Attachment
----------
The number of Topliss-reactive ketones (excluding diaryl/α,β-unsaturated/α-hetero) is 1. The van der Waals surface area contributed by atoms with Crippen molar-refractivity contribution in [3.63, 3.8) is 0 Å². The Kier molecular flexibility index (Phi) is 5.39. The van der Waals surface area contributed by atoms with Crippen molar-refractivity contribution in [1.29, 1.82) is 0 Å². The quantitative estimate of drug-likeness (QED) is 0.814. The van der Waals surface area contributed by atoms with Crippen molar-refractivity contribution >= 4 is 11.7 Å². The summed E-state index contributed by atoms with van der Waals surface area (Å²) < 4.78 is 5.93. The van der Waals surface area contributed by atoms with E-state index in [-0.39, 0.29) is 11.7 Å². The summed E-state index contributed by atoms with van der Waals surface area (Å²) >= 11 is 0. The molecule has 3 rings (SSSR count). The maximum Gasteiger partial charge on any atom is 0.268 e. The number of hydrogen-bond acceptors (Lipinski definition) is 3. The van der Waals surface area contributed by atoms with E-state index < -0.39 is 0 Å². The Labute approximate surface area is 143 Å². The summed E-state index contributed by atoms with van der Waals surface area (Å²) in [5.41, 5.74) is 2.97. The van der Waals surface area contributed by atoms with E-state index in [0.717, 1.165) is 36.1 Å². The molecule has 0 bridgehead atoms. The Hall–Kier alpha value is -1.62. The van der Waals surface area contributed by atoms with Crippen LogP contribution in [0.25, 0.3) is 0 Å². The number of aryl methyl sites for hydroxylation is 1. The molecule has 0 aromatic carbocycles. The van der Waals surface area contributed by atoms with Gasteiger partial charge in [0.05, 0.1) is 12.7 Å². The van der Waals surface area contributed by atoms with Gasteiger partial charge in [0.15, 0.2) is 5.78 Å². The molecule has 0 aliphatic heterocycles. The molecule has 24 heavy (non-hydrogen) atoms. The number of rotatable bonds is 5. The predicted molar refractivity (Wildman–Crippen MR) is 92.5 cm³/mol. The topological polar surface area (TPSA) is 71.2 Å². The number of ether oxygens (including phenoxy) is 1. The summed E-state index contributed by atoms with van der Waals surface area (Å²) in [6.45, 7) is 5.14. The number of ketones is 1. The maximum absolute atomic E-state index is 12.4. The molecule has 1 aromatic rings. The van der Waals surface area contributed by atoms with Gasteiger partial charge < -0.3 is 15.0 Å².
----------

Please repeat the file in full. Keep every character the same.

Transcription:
The number of Topliss-reactive ketones (excluding diaryl/α,β-unsaturated/α-hetero) is 1. The van der Waals surface area contributed by atoms with Crippen molar-refractivity contribution in [3.63, 3.8) is 0 Å². The Kier molecular flexibility index (Phi) is 5.39. The van der Waals surface area contributed by atoms with Crippen molar-refractivity contribution in [1.29, 1.82) is 0 Å². The quantitative estimate of drug-likeness (QED) is 0.814. The van der Waals surface area contributed by atoms with Crippen molar-refractivity contribution >= 4 is 11.7 Å². The summed E-state index contributed by atoms with van der Waals surface area (Å²) < 4.78 is 5.93. The van der Waals surface area contributed by atoms with E-state index in [-0.39, 0.29) is 11.7 Å². The summed E-state index contributed by atoms with van der Waals surface area (Å²) >= 11 is 0. The molecule has 3 rings (SSSR count). The maximum Gasteiger partial charge on any atom is 0.268 e. The number of hydrogen-bond acceptors (Lipinski definition) is 3. The van der Waals surface area contributed by atoms with E-state index < -0.39 is 0 Å². The Labute approximate surface area is 143 Å². The summed E-state index contributed by atoms with van der Waals surface area (Å²) in [5.41, 5.74) is 2.97. The van der Waals surface area contributed by atoms with E-state index in [0.717, 1.165) is 36.1 Å². The molecule has 0 bridgehead atoms. The Hall–Kier alpha value is -1.62. The van der Waals surface area contributed by atoms with Crippen LogP contribution in [0.25, 0.3) is 0 Å². The number of aryl methyl sites for hydroxylation is 1. The molecule has 0 aromatic carbocycles. The van der Waals surface area contributed by atoms with Gasteiger partial charge in [0.05, 0.1) is 12.7 Å². The van der Waals surface area contributed by atoms with Gasteiger partial charge in [0.15, 0.2) is 5.78 Å². The molecule has 0 aliphatic heterocycles. The molecule has 24 heavy (non-hydrogen) atoms. The number of rotatable bonds is 5. The predicted molar refractivity (Wildman–Crippen MR) is 92.5 cm³/mol. The topological polar surface area (TPSA) is 71.2 Å². The number of ether oxygens (including phenoxy) is 1. The summed E-state index contributed by atoms with van der Waals surface area (Å²) in [6.45, 7) is 5.14. The number of ketones is 1. The maximum absolute atomic E-state index is 12.4. The molecule has 1 aromatic rings. The van der Waals surface area contributed by atoms with Gasteiger partial charge < -0.3 is 15.0 Å².